Thankful People See Blessings Amidst Burdens
- Monday, November 14, 2005
Jesus had passed through Galilee into Samaria, making His way toward Jerusalem and the Cross (Luke 17). Coming to a small village, He encountered a group of lepers—nine Jews and a Samaritan—who, keeping their distance, tried to call Him. Their cry must have been pitiful, for leprosy damages the vocal chords and makes clear speech impossible.
"Go, show yourselves to the priests," Jesus said. He didn't heal them on the spot but gave them an assignment to go to the priests in Jerusalem who were designated as the only ones who could pronounce them cured. The ten started off by faith. As they walked along, they noticed their skin was clearing up. They were being healed. That's when the Samaritan stopped and said, "I'm going back to thank Him."
The Thanksgiving Leper
We don't know why this leper had a different attitude than the others. This leper had undoubtedly learned the secret of recognizing that every good and perfect gift comes from above. It's a life-attitude: "In everything give thanks; for this is the will of God in Christ Jesus for you" (I Thessalonians 5:18).
Thankful people see blessings amidst burdens. They realize the sun-indifferent to clouds-keeps shining and sooner or later breaks through. They see life through the eyeglasses of God's promises, which magnify blessings and keep trials in perspective. They are conscientious about sending thank you notes, returning favors to friends, saying grace before meals, and singing praises at church.
The Thanksgiving Lord
Have you noticed there were two thankful people in this story? The leper and his Lord. Jesus was thankful for thankfulness. Being the God-Man, He both receives and renders thanksgiving. One of His prayers, recorded in Matthew 11:25-26, begins: "I thank You, Father, Lord of heaven and earth…."
When feeding the multitudes, He gave thanks for the bread and fish. Before instituting the Last Supper in the Upper Room, He paused to give thanks. At the tomb of Lazarus, He prayed, "Father, I thank You that You have heard Me" (John 11:41). Thankfulness is simply an element of Christlikeness. When we're thankful, we're modeling the Master.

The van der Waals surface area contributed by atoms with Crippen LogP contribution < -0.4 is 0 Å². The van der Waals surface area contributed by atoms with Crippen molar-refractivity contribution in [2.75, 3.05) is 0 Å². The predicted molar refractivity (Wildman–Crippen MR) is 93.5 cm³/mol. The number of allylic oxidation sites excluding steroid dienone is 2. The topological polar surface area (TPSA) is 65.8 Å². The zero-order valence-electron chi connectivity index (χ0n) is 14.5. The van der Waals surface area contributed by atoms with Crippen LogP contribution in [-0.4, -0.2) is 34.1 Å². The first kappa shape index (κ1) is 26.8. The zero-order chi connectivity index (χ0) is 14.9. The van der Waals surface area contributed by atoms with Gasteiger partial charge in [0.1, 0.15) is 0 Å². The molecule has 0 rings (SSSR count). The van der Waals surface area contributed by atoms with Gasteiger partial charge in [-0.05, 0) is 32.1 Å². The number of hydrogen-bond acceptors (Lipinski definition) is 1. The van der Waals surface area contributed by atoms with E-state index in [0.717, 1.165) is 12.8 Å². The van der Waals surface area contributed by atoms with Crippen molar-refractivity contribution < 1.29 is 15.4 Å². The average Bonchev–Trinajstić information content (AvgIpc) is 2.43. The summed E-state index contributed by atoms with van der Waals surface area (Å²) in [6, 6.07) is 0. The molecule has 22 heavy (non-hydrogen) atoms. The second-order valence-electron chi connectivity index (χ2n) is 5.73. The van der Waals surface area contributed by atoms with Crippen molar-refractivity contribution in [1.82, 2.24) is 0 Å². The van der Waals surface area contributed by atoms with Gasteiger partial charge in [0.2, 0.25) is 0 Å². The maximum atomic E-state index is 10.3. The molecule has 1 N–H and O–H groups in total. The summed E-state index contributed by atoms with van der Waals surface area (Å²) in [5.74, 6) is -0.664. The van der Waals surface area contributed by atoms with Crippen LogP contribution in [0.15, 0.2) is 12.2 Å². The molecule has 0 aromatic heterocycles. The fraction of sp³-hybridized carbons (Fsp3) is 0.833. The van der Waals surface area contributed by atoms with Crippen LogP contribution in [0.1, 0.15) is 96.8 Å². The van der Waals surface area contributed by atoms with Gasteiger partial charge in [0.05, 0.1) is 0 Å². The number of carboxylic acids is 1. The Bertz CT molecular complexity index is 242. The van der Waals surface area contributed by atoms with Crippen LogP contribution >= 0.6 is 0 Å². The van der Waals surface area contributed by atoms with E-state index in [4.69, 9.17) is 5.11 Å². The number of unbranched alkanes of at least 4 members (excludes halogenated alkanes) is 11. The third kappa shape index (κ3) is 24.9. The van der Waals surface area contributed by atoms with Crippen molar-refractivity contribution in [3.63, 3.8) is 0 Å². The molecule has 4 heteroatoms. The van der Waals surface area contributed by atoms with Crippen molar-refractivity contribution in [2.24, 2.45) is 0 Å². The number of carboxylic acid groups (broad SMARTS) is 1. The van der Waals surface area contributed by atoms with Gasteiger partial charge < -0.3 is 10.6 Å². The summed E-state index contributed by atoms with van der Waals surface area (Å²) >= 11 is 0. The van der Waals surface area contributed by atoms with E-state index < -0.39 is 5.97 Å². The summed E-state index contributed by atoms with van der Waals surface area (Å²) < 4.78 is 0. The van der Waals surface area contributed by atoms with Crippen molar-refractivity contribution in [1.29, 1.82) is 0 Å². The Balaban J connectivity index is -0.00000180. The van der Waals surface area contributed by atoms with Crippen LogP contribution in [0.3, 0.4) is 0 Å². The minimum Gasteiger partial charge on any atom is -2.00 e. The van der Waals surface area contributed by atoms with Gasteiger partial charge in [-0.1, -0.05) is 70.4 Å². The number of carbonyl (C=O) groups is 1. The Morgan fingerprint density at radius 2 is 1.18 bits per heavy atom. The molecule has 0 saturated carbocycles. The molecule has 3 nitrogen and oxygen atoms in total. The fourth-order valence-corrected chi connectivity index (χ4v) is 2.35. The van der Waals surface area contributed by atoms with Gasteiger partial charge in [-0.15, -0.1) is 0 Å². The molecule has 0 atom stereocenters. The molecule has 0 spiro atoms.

The Thanksgiving Lecture
But the Lord's response to this leper is two-fold. While appreciating the thanksgiving of the one man, He noted the ingratitude of the nine. "Were there not ten cleansed?" He asked. "But where are the nine? Were there not any found who returned to give glory to God except this foreigner?" (Luke 17:17-18).
I strongly suspect that the numbers are still about the same. One in ten is truly grateful. We must consciously watch ourselves that we don't fall into the 90 percent who never pause to regularly say, "Thank you," to our God. Thanksgiving, after all, is a command, and Jesus always notes disobedience.
Thanksgiving, remember, is therapeutic. It lifts the soul. If you want to enroll in Thanksgiving University where the Master Teacher tutors us in Gratitude 101, begin intentionally thanking God and others for the blessings surrounding you.
Some Christians keep a thanksgiving list in their notebooks. Others use a little spot on their appointment logs to jot down an item every day for which they're thankful. Each day hymnist Frances Havergal noted on a calendar something-often a little thing-for which she thanked God.
Others don't use pen and paper, but they deliberately begin their prayer time every morning with praise and thanksgiving.
When did you last thank God for modern medicine, instant communication, controlled climates, accessible food and indoor plumbing? Have you thanked Him for the person who sits near you in church? Have you thanked Him for specific promises in the Bible, such as Romans 8:28 and Proverbs 3:5-6? When did you last praise Him for the sun, moon, and stars?
You might even want to compose or choose a poem or hymn of thanksgiving to God and offer it as your own prayer.
This article was excerpted from Turning Points, Dr. David Jeremiah's devotional magazine. Call Turning Point at 1-800-947-1993 for your complimentary copy of Turning Points.
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